In January 2001, the U.S. Environmental Protection Agency (EPA) reduced the maximum allowable level of arsenic in drinking water from 50 ppb to 10 ppb. The deadline to comply fell in January 2006, causing many smaller communities and non-transient, non-community systems (e.g., schools, churches and nursing homes) to find economical solutions. Among those systems was Fallon, Nev., a city of almost 8,000, which chose to address its arsenic-laden waters using a Pall Aria AP packaged microfiltration (MF) system.
Arsenic is odorless, colorless and tasteless. It can be naturally occurring or a byproduct of wood treatment, mining operations, pharmaceutical manufacturing, pesticide use and other industrial processes. While arsenic is not a problem everywhere, there are some geographic hotspots. In the U.S., these include the Southwest, New England, Michigan, Minnesota, Wisconsin and the Dakotas, where groundwater from wells is ridden with the dangerous element.
According to the National Academy of Science, arsenic in drinking water can harm the central and peripheral nervous system, cause birth defects and reproductive problems, and act as a carcinogen. The new EPA limit of 10 ppb is designed to reduce these dangers significantly.
A number of technologies are available to remove arsenic from drinking water, including: sorption processes (e.g., ion exchange), precipitative processes (e.g., enhanced coagulation/filtration) and membrane processes (e.g., reverse osmosis). Pall Water Processing uses a combination of precipitative and membrane processes with effective arsenic removal.
The process employed in Fallon uses the surface complexing properties of ferric chloride together with a 0.1-micron hollow-fiber MF system—the Pall Aria system, with more than 500 global installations. In Fallon, where arsenic concentration in groundwater was found to exceed 160 ppb, the
MF system reduced levels to less than 2 ppb, well below the World Health Organization guidelines and EPA regulations. Furthermore, the backwash water that is generated during the process (typically less than 5% of the treated water volume) is not considered hazardous waste because the concentrations are well below the threshold legislated by the Resource Conservation and Recovery Act.
Nevertheless, Fallon employs a lamella plate settler and drying bed in order to convert arsenic-heavy backwash waste into solids that are disposed of in a landfill. The supernatant off the lamella settler is brought to the head of the MF plant, significantly increasing overall system recovery.
Arsenic generally is present in nature as arsenite. The first step of its removal is conversion to arsenate. This is accomplished by employing an oxidizing agent, such as sodium hypochlorite, which is most commonly used. After oxidation, the process continues with enhanced coagulation. Ferric chloride hydrolyzes in water to form ferric hydroxide particles, which have a net positive surface charge at pH values less than 8.0. Arsenate ions are negatively charged and will absorb onto the positively charged ferric hydroxide particles. These particles, or floc, are removed from the water (with the arsenic attached). Note that pretreatment consists solely of chemical addition and rapid mixing—flocculation is not required.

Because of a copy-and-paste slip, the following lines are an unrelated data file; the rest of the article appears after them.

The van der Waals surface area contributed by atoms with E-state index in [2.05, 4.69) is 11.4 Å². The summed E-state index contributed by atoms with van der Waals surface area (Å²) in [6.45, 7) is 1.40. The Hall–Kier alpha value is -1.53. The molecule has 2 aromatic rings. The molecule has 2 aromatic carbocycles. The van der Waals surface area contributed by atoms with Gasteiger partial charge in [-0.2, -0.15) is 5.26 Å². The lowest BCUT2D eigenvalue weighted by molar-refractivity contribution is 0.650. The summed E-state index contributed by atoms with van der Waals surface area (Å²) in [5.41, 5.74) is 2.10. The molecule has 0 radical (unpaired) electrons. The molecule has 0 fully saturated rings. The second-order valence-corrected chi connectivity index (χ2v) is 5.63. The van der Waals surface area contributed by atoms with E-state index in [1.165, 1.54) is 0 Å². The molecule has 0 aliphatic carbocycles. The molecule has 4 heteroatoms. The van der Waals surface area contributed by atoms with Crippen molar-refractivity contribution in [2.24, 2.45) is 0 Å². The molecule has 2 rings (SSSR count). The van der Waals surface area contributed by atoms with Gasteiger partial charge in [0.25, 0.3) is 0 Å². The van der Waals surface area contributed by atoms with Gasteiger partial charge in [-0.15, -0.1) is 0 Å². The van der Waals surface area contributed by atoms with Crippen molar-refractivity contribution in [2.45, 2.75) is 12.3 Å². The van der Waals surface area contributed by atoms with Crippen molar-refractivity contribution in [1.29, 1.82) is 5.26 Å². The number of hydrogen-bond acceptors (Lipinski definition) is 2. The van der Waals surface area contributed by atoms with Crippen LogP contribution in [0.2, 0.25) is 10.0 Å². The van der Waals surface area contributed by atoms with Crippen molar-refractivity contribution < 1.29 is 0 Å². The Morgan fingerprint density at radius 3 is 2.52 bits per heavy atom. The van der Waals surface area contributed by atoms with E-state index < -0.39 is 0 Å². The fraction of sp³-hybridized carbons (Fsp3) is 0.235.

The amount of ferric chloride required to remove arsenic is influenced strongly by pH and ferric hydroxide speciation. Effective removal takes place at pH values below 7.5, where the positive species dominates. Because it is acidic, the addition of ferric chloride alone will depress the pH. At times, however, acid may be required to reduce the coagulant dosing to cost-effective levels. This is all highly dependant on the alkalinity of the water.
MF System Benefits
While proper chemistry is the first key to the arsenic removal process, the second is the MF system. Pall Aria MF systems utilize Microza (a trademark of Asahi Kasei Corp.) hollow-fiber membranes. For municipal applications, these typically are 0.1-micron, highly crystalline, polyvinyldiflouride hollow fibers.
Due to the micron rating, these membranes allow a pin floc to be effective in the removal of arsenic. This eliminates the need for flocculation, keeping the system footprint small and capital costs low. Microza membranes also are highly chemical tolerant, which is necessary because of the harsh cleaning methodology required in such applications. In typical operation, sodium hypo- chlorite and sodium hydroxide are employed during monthly clean-in-place operations. Moreover, when using ferric-based chlorides and/or removing metals from water, acid (usually citric acid) must be employed to clean the membrane surfaces. If not for the aforementioned strength of Microza membranes, integrity failures would be frequent and membrane life would be significantly less than the 10 years expected at Fallon and in similar applications.
Fallon’s MF system has been in operation since August 2004 and, according to Superintendent of Sanitation Kevin Snodgrass, “Everything is working wonderfully.” Furthermore, the 0.5-million- gal-per-day Pall Aria AP-4 packaged system has experienced zero integrity issues, ensuring that the public has not been exposed to harmful levels of arsenic in their drinking water.
Packaged microfiltration system keeps Nevada city compliant